Then he re-entered his boat and made his way slowly back to the bay.

The spacious corridors of the grand Hotel Crossmon were wrapped in silence when he reached it.

He half expected to see the two whom he had left in that flower-embowered lovers' nook at the end of the piazza still sitting there.

Then he laughed to himself at the folly of the thought.



Change is the law of wind and moon and lover— And yet I think, lost Love, had you been true, Some golden fruits had ripened for your plucking You will not find in gardens that are new.

L. C. M.

When Gerelda Northrup bid Captain Frazier good-night, and linked her arm within her mother's, and retired to their apartments, Mrs. Northrup could not help notice how carefully her daughter guarded the great crimson beauty rose she wore on her breast.

The mother also noticed that the handsome captain wore a bud of the same kind in the lapel of his coat.

"My dear," she said, "I think you are going a little too far with Captain Frazier. It will not do to flirt with him on the very eve of your marriage with Hubert Varrick."

"There isn't the least bit of harm in it, mamma," Gerelda answered. "Captain Frazier is a delightful companion. Why shouldn't I enjoy his society?"

"Because it is playing with edged tools," declared Mrs. Northrup. "The captain is desperately in love with you."

"You should not blame him for lingering by my side to the very last moment."

"Trouble will come of it, I fear," returned the other. "He is always at your side."

"Save your lecture until to-morrow. I am sure it will keep. Do please ring the bell for my maid; it is nearly eleven o'clock, and I must not lose my beauty-sleep."

Gerelda Northrup knew in her own mind that all her mother said was but too true; but the spirit of coquetry was so deeply imbedded in her nature that she would not resign her sceptre over her old lovers' hearts until the last moment.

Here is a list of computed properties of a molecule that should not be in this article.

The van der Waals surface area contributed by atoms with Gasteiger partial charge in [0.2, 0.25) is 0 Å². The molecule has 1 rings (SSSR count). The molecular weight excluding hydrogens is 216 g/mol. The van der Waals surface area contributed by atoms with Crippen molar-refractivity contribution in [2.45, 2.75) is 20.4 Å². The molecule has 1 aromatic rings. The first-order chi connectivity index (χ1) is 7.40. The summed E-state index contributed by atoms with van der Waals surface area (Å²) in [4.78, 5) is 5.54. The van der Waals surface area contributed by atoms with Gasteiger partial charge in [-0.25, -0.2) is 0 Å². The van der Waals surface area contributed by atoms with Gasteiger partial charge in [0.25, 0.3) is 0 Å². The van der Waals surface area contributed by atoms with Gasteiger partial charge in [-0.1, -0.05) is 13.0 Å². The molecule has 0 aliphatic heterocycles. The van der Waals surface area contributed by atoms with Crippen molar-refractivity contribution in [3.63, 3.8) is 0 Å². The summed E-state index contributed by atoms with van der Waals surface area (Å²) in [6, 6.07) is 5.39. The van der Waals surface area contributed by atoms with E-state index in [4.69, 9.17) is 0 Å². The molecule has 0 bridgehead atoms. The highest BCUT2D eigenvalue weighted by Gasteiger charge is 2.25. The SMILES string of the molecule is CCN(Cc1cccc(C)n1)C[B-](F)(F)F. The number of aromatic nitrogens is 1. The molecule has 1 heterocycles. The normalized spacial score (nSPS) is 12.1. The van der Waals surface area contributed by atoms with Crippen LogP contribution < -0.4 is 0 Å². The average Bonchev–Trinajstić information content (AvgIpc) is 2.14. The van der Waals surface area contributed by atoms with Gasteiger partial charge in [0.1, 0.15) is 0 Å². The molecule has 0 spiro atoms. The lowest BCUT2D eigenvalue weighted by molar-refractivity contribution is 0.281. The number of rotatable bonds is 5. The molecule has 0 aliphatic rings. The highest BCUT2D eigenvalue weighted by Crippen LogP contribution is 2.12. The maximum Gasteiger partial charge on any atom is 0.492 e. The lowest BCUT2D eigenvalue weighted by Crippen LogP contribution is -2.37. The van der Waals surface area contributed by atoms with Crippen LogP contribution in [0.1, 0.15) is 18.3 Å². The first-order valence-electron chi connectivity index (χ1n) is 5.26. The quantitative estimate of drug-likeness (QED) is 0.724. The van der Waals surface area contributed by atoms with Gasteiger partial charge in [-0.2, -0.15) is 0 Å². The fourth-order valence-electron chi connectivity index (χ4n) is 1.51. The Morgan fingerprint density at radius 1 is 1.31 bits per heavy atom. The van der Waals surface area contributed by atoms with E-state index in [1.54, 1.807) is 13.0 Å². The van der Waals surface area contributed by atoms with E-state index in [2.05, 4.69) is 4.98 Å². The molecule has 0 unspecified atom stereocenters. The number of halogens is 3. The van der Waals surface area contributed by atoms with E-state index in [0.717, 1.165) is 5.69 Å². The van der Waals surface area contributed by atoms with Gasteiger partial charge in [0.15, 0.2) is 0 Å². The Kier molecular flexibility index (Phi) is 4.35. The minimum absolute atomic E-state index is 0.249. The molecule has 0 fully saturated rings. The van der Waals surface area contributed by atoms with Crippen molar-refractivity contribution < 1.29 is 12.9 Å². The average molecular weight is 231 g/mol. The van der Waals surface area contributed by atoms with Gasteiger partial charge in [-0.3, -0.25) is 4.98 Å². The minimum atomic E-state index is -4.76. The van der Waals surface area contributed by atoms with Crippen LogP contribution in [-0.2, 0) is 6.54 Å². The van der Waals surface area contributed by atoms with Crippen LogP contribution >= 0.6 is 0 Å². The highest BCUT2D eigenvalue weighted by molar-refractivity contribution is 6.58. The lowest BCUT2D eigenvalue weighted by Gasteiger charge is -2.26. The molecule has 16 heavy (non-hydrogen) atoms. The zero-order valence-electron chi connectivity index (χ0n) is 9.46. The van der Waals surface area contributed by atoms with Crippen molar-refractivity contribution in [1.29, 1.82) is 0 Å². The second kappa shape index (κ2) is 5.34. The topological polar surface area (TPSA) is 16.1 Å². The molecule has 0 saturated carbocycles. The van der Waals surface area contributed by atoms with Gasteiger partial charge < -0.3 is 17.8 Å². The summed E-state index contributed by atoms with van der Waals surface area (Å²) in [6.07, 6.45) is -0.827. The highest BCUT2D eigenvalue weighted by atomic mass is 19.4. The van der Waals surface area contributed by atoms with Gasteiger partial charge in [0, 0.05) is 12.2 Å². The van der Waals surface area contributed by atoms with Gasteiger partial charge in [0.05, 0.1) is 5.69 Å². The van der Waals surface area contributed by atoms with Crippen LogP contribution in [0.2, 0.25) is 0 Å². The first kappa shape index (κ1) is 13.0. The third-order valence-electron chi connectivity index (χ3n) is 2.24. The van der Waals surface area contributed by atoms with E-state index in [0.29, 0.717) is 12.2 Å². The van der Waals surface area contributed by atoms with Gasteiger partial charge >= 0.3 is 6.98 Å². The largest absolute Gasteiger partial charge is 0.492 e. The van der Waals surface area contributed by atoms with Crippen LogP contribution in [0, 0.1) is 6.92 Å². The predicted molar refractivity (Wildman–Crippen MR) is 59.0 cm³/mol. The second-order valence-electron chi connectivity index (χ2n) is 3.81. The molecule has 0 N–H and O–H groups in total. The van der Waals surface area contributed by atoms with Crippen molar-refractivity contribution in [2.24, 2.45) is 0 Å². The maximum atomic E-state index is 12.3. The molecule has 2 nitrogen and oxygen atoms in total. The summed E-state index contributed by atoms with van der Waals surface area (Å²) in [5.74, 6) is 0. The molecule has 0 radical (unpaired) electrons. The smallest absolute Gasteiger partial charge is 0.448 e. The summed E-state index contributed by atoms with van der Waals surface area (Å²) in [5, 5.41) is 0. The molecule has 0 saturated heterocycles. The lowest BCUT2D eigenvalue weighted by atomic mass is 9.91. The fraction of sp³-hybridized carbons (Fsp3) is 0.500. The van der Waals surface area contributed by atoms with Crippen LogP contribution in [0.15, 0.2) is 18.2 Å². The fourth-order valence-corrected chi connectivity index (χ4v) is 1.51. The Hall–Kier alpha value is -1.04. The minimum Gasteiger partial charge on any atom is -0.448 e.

Of course the captain understood thoroughly that all her love was given to Hubert Varrick, and that it was only a very mild flirtation with himself she was indulging in.

She would have trembled could she have read the thoughts of Captain Frazier at that very moment.

In his elegant apartment, at the further end of the corridor, the captain was pacing the floor, wild with his own thoughts.

"My God! can I live through it?" he muttered. "How can I live and endure it? How can I stand by and see the girl I love made another man's bride, without the mad desire to slay him overpowering me? If I would not have the crime of murder on my soul, I must leave this place to-night, and never look upon Gerelda's beautiful face again. One day more of this would drive me mad. Great Heaven! why did I linger by her side when I knew my danger? There are times when I could almost swear that Gerelda cares quite as much for me as she does for Hubert Varrick. If I had had a fair chance I think I could have won her from him. No, I will not see her again— I will leave here this very night."

The captain rang the bell furiously, and called for a brandy and soda.

Soon after he left the hotel, saying that he would send for his luggage later.

But even after he had done all that, Captain Frazier stood motionless in the grounds watching the darkened windows of Gerelda's room.

The fire in his brain, produced by the potion he had taken, made sad havoc with his imagination. He thought of how the knights of old did when the girls they loved were about to wed rivals.

Was he less brave than they? And he thought, standing there under the night sky, how cleverly the gypsy had outwitted Blue-beard at the very altar to which he had led his blushing brides.

Great was Miss Northrup's consternation the next morning when she learned through a little note left for her that Captain Frazier had taken his departure from the Crossmon Hotel the preceding night. A sigh of relief fell from her red lips.

"Perhaps it is better so," she said.

A messenger who brought a great basket of orchids and white roses, entered.

Hidden among the flowers, Gerelda found a little note in Varrick's handwriting:

"I hope my darling rested well. Heaven has made the day beautiful because it is our marriage morn."